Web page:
I’m not trying to confuse you. I really believe this. Especially this year. Let me explain.
Some people say you have to give up what you like to do in order to do what you love. I agree with that too, but what if you don’t just like doing more than one thing, you love doing more than one thing?
What if you love doing two, three, or four different things?
For those of us with several pursuits that we love, sometimes we have to make an even harder choice.
Sometimes, you have to give up something you love to do in order to do something else that you love to do.
That is what happened to me this year.
I just removed the COACHING page from my web site. This Monday, October 30, 2017, was my last day of coaching. I have LOVED working with people one-to-one for the past 18+ years. I’ve worked with individuals as a career coach, a career counselor, an academic adviser, a prelaw adviser, a law school admissions consultant, and as a writing coach.
My students and clients have told me that they have loved working with me. Other advisers, counselors, and coaches have told me that I have a gift for working with individuals. There are times when I have felt, while being totally present with someone in a one-to-one session, that I am using my gift to its highest purpose.
I am not pointing all this out because I have a big head and need to brag about my experiences. No, I say this to explain how hard it is to give up what you love to do, especially when other people are also telling you that they love what you do.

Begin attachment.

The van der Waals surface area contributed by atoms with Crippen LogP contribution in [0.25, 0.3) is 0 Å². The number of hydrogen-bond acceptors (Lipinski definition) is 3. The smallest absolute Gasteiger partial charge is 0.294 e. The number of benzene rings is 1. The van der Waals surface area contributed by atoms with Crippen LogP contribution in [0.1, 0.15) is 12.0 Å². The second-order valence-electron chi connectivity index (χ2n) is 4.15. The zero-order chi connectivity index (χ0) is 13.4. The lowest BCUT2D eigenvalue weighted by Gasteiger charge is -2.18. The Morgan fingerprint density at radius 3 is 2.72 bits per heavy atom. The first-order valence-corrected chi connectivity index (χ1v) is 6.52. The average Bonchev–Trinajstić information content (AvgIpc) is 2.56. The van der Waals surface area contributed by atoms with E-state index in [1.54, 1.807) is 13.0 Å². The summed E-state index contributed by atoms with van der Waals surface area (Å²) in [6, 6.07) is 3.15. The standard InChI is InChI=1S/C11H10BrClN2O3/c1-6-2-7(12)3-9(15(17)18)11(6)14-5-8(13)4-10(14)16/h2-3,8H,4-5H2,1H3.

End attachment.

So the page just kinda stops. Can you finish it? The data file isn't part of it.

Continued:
It’s hard as hell to make a decision like this. It’s never easy. It can feel right after you’ve made the decision, but it’s never easy.
I am giving up my love for working with individuals in order to focus on two loves that I want to spend more time on: writing and teaching groups of people.
I am also giving up my love for working one-to-one with individuals in order to focus more on one of my core values: freedom. I value having freedom over my daily schedule, where I conduct business, where I live, where I travel, and how much I travel. I want more freedom, and part of fostering that means shifting to a business model that does not involve having set appointments with individuals every week.
It’s scary to make a change.
This fall, I’m rethinking everything. My business. My business mission. My purpose. My daily schedule. How I connect with people now. How I want to connect with people in the future. How I most want to help people. What I want my legacy to be after I die. There’s A LOT going on in my mind and in my soul, and I know things will not be the same in 2018. They might not even be the same tomorrow.
But, even while I’m treading water in this existential soup, and feeling many emotions, fears, doubts, anxieties, and excitement about the future, I know it was right to close down my coaching business. Even though it made me sad to do it, I knew it was the right thing to do. Sometimes, the right thing doesn’t feel good. Not at all. But that doesn’t mean we shouldn’t do it.
I gave up doing something I loved to do in order to do something else I love to do. Some might think that’s tragic, but I don’t. Even while feeling sad, I realize I’m lucky to be able to make this decision. I am very, very lucky.
P.S. Some say the quote at the top is from Louis L’Amour, others say it’s from Anonymous. All I know is I found it while looking for quotes by Liz Gilbert. Go figure.
Peg Cheng is the author of The Contenders, a middle-grade novel centered on the question, can enemies become friends? She is currently writing another novel that is a re-imagining of the Snow White fairy tale set in 1980s Seattle. Peg is also the creator of Fear & Writing, a workshop for procrastinating writers from all walks of life.